What is the Value of the World’s Annual Gold Production?
The world’s annual gold production totals US $73 billion (silver is only US $10.3 billion) at today’s price. Compare that number to the projected United States budgetary deficit for fiscal year 2010 of US $1.6 trillion, the official U.S. accumulated debt of US $13 trillion and unfunded contingent future liabilities and obligations of well over US $100 trillion. One realizes just how infinitesimal annual gold production is. In addition, in spite of a 400% rise in the price of gold over the past ten years, annual production has not been growing. This has prompted some analysts to conclude that ‘peak gold’ is now a reality, much like the scarcity of new oil supply.
The COMEX (Commodities Exchange) based in New York is the principal market for trading gold bullion futures contracts. Frequently the huge volume of trades which take place there are cited as evidence that there is plenty of metal available to easily satisfy all central bank, industrial and investor demand. But is that really the case? How large is the bullion market compared to production?
Associated bullion bank depository warehouse vaults are seemingly as opaque in their reports as are bullion ETF’s. Use of a variety of vague terms to describe the status of holdings such as ‘Registered’ and ‘Eligible’ are part of the problem. Central banks are similarly guilty of obfuscation by using terms such as ‘Bullion Reserve’, ‘Custodial Bullion Reserve’ and ‘Deep Storage’ gold. Nor is there any clarity in terms of how much is leased and from where?
The central point to be derived from an examination of futures trading in gold is that it is principally a paper trading exercise. It is the ultimate in ‘paper gold’ in that less than one percent of all trades are settled by taking delivery of the metal. Since most traders are more than prepared to be paid out in cash, the metals exchanges have good reason not to hold an inventory of the metal since it isn’t needed for the settlement of trades.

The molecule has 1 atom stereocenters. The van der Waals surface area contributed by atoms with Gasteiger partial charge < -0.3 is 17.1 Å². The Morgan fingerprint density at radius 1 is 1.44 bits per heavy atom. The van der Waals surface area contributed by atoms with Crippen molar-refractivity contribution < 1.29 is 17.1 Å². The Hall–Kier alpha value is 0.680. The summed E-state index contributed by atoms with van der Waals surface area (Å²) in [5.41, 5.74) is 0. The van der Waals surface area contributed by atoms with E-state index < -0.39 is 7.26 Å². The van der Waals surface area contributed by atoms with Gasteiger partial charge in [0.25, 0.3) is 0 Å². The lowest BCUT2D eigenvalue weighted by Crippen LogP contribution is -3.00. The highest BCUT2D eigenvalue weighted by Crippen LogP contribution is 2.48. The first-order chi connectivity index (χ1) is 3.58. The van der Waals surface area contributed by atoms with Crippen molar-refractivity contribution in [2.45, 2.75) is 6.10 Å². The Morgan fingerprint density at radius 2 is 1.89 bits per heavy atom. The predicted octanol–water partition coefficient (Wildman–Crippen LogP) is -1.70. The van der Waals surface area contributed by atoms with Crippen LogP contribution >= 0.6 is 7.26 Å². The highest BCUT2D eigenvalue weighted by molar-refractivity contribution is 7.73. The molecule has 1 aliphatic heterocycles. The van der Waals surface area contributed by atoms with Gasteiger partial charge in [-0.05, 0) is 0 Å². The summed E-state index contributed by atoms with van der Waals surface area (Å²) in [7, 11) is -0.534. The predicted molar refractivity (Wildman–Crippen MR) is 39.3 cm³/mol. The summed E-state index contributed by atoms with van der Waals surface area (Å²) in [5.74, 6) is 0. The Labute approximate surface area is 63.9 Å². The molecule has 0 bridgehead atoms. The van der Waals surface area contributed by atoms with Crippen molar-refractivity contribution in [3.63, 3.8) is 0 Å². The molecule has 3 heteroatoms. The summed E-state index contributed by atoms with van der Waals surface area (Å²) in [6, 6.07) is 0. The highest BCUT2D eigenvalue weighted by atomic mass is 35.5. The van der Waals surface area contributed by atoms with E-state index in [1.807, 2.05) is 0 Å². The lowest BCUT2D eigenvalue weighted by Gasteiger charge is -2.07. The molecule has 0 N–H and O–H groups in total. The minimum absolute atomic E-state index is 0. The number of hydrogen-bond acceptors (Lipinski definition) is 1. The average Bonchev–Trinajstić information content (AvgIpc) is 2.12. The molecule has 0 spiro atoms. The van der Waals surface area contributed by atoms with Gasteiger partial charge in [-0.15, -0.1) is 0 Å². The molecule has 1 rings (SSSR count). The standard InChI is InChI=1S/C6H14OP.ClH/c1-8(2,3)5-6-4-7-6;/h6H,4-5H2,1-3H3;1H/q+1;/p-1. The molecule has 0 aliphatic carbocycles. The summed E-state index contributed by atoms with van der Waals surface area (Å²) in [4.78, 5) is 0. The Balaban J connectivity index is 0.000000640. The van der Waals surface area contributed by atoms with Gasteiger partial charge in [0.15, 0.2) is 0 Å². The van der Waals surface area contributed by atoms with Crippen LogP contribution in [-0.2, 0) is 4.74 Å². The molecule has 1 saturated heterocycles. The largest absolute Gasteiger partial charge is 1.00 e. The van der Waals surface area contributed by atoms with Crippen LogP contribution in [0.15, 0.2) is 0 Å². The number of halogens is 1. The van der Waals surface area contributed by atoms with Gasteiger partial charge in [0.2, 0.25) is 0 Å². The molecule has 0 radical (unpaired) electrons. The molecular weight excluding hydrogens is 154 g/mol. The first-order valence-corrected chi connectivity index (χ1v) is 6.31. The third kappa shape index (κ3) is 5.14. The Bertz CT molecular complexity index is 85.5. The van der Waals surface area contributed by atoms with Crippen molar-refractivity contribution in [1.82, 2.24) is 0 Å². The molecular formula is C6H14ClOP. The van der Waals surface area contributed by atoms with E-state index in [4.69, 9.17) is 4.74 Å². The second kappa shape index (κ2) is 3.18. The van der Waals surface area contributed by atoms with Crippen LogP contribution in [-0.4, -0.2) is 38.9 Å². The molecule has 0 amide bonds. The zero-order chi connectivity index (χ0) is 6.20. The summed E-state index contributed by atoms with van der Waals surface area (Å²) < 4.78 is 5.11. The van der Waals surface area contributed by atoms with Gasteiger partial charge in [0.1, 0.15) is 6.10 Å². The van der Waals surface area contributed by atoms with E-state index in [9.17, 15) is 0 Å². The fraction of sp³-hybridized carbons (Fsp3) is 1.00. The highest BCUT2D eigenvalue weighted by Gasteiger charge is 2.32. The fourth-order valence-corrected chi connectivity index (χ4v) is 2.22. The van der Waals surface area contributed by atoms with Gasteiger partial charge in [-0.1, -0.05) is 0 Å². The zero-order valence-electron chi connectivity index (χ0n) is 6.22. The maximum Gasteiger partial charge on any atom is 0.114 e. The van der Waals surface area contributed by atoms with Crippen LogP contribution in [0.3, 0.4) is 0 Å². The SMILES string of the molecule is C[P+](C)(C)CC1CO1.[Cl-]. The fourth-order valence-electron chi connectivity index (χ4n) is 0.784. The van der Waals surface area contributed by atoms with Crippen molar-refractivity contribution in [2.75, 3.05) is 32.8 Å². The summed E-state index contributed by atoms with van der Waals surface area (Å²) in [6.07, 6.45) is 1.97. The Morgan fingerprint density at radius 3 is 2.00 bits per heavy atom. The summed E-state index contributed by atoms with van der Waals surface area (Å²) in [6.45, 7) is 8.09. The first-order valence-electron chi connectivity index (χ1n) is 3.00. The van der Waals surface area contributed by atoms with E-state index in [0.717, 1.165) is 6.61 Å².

Unfortunately, most people not directly involved in the business assume that the vast quantities of paper traded on the COMEX is a proxy for the real deal…gold bullion. Trades are not, and apparently never have been, backed by the physical metal except in relative token fashion. Some analysts may consider this reality an attempt at deception. This writer takes no position on the issue, except to state unequivocally, that the metals exchanges and their associated bullion banks and industry trade groups such as the LMBA (London Bullion Market Association) do not possess any meaningful inventory of gold bullion.
Where’s the Gold!?
Where’s the Gold? Clearly, there isn’t much of it. This is the central question for all of us who consider ourselves investors in precious metals, whether it be the bullion or mining company shares. All of us need to ponder this question if for no other reason than to reflect on the prospects for future capital appreciation.
This writer contends that, given the relative scarcity of gold and silver bullion supply, prices will go parabolic once governments and institutional and private investors realize supply is disarmingly insignificant.